Reserve bridge. We will be repairing the bridge in November when the creek is dry. In the meantime, please be very cautious when crossing the bridge as the treads are loose.
Ponds. We consulted with Ben Bain, the Weed Control Manager, from La Plata County in order to identify the plant material growing in our ponds so we can treat it properly. According to him, the ponds behind George and Ron Davis contain Milfoil, which need to be treated with an herbicide. This will be done next week. The rest of the four ponds contain Nitella, which he described as an advanced form of algae. This algae can be raked out after the ponds are drained. We’re planning to get a volunteer group together next spring to rake it out before the irrigation is turned on.
Gardens. Based on the feedback from the annual meeting about poor maintenance and lack of esthetic quality, we created a garden committee (Linda Philp and Len Schmeltzer) to work on resolving these issues. They toured all the gardens and created a specific report on each garden, as well as a summary of recommended actions. When the Board meets to create next year’s budget, we will create a budget, plan and timetable for implementing their recommendations, starting next spring.
July 19, 2020, tentative date for Annual Meeting rescheduled from early June due to COVID-19.
Garage Sale: 2020 annual June sale will be rescheduled for a later date.
January 29, 2020: CodeRED – Sign up for Emergency Notifications for La Plata County
CodeRED Alert System – The Community Emergency System
is used by the Emergency Communications Center to notify residents and businesses of critical situations and provide information regarding necessary actions. With this system
a geographic area can be selected to send messages to those within that area.
This system was very valuable to residents of The Ranch during the 416 Fire in 2018.
December 6, 2019 Urgent: A neighbor at The Ranch received the following message from residents at Rockwood “Just wanted you all to be aware that a couple encountered very aggressive coyotes while walking their dogs yesterday. The coyotes came very close, were not afraid, were bold, and apparently hungry. Please be aware and take precautions when you are out and about.” Additionally a mountain lion has been sighted in that same area.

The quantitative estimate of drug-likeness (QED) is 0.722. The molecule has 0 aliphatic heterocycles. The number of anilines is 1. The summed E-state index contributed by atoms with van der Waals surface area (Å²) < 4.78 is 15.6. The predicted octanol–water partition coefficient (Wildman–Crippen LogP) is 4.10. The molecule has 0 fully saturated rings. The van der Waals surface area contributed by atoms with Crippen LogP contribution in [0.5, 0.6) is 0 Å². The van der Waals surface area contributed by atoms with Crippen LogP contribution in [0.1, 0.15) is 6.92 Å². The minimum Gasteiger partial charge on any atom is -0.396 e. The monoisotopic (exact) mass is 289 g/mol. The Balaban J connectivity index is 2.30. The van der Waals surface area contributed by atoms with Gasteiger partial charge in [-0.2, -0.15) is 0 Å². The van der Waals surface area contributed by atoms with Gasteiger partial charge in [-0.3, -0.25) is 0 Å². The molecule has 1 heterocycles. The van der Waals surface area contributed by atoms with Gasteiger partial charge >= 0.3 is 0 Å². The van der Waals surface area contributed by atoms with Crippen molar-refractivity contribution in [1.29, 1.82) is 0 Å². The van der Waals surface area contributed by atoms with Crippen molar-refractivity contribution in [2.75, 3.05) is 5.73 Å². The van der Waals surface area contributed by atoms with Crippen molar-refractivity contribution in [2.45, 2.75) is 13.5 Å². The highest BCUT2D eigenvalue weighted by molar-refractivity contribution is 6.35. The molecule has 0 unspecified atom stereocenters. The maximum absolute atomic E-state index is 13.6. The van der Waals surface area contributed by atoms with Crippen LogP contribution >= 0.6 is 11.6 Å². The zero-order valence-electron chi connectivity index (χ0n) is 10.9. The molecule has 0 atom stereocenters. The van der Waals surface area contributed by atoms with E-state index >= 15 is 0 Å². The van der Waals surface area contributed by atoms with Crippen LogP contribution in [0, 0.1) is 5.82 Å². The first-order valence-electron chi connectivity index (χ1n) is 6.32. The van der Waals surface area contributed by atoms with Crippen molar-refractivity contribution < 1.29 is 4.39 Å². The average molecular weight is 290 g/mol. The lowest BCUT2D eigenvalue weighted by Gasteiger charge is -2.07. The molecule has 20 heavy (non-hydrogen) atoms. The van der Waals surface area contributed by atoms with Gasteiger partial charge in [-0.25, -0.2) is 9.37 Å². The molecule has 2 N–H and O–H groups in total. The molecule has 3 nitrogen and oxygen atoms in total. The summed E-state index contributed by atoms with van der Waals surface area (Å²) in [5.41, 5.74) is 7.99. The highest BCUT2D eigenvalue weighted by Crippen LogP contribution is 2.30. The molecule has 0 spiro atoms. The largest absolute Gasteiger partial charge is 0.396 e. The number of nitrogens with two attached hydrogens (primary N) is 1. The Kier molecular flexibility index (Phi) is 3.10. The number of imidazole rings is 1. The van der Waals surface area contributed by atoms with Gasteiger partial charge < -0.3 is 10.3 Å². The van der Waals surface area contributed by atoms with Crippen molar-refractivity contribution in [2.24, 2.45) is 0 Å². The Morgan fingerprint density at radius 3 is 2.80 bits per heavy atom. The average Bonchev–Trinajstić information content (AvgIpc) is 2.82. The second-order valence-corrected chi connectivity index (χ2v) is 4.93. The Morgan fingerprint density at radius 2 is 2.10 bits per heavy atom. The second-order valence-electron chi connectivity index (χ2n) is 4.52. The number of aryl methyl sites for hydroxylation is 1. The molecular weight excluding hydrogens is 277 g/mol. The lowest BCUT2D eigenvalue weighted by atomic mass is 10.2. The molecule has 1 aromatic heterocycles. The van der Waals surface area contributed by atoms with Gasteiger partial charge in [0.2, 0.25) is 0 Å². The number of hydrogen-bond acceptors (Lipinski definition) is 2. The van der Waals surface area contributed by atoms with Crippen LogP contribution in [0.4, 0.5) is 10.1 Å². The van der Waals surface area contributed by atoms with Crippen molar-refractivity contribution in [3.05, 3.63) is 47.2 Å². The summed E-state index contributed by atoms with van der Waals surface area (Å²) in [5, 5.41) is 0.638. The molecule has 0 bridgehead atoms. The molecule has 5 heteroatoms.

We have discovered Water Hemlock plants growing along several water ways in the Ranch. These plants are extremely poisonous. Also known as Beaver Poison, Brook-Tongue, Carotte a’ Moreau, Children’s Bane, etc…
Waterhemlockis considered to be the most poisonous plant growing in North America. All parts of the water hemlock are toxic and can cause death in as little as 15 minutes.
Water hemlockgrows in marshy, swampy areas of meadows; and along banks of streams, pools and rivers. Accidental poisonings usually occur when water hemlock is mistaken for edible plants such as artichokes, celery, sweet potatoes, sweet anise, or wild parsnip.
Identifying Water Hemlock: A perennial plant that grows to a height of 3 to 7 feet tall. The leaves are up to 15 inches long, alternately-arranged, and tri-pinnately-compound with numerous 2 to 5 inch ovate leaflets. They are also sharply tooth. The leaf veins terminate at the bottom of leaf serrations and not at the tips, which helps to identify this plant.
Flowers are white and tiny, have 5 petals and 5 stamens that grow in umbrella like clusters 2 to 8 inches across. The plant flowers in spring or early summer. The stem is branching, smooth, hollow and often with purplish-green striations. It has a tuberous root with rootstalks that are multi-chambered and contain a yellowish oily liquid. This poisonous liquid is said to smell like raw parsnip.
Please tell your children not to pick or play with the flowers.
More Information:Online, search for WATER HEMLOCK. There are numerous sources from which information can be obtained. Also, see water hemlockvideos on youtube.
Note: We are seeking professionals to remove these plants from the Ranch.